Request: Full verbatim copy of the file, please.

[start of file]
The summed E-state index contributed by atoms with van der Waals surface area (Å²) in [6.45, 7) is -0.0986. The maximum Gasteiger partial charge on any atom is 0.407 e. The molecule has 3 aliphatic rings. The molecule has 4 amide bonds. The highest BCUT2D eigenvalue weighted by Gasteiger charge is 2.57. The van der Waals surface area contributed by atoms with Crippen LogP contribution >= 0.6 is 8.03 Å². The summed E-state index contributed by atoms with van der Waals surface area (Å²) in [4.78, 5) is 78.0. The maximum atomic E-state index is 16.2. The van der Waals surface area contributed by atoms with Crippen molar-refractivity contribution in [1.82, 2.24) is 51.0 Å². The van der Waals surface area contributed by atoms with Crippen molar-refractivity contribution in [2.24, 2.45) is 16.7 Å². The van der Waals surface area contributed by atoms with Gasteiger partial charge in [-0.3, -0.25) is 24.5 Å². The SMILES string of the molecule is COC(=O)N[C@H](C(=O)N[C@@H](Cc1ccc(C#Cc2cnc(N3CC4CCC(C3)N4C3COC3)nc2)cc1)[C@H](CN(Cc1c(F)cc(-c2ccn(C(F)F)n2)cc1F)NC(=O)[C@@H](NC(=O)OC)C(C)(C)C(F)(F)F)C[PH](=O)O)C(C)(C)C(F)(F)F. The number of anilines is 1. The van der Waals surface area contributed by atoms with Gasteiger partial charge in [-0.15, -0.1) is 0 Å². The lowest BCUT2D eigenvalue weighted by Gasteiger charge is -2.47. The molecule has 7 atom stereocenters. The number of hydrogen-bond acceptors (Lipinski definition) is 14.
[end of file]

The summed E-state index contributed by atoms with van der Waals surface area (Å²) in [6.45, 7) is -0.0986. The maximum Gasteiger partial charge on any atom is 0.407 e. The molecule has 3 aliphatic rings. The molecule has 4 amide bonds. The highest BCUT2D eigenvalue weighted by Gasteiger charge is 2.57. The van der Waals surface area contributed by atoms with Crippen LogP contribution >= 0.6 is 8.03 Å². The summed E-state index contributed by atoms with van der Waals surface area (Å²) in [4.78, 5) is 78.0. The maximum atomic E-state index is 16.2. The van der Waals surface area contributed by atoms with Crippen molar-refractivity contribution in [1.82, 2.24) is 51.0 Å². The van der Waals surface area contributed by atoms with Crippen molar-refractivity contribution in [2.24, 2.45) is 16.7 Å². The van der Waals surface area contributed by atoms with Gasteiger partial charge in [-0.3, -0.25) is 24.5 Å². The SMILES string of the molecule is COC(=O)N[C@H](C(=O)N[C@@H](Cc1ccc(C#Cc2cnc(N3CC4CCC(C3)N4C3COC3)nc2)cc1)[C@H](CN(Cc1c(F)cc(-c2ccn(C(F)F)n2)cc1F)NC(=O)[C@@H](NC(=O)OC)C(C)(C)C(F)(F)F)C[PH](=O)O)C(C)(C)C(F)(F)F. The number of anilines is 1. The van der Waals surface area contributed by atoms with Gasteiger partial charge in [-0.15, -0.1) is 0 Å². The lowest BCUT2D eigenvalue weighted by Gasteiger charge is -2.47. The molecule has 7 atom stereocenters. The number of hydrogen-bond acceptors (Lipinski definition) is 14.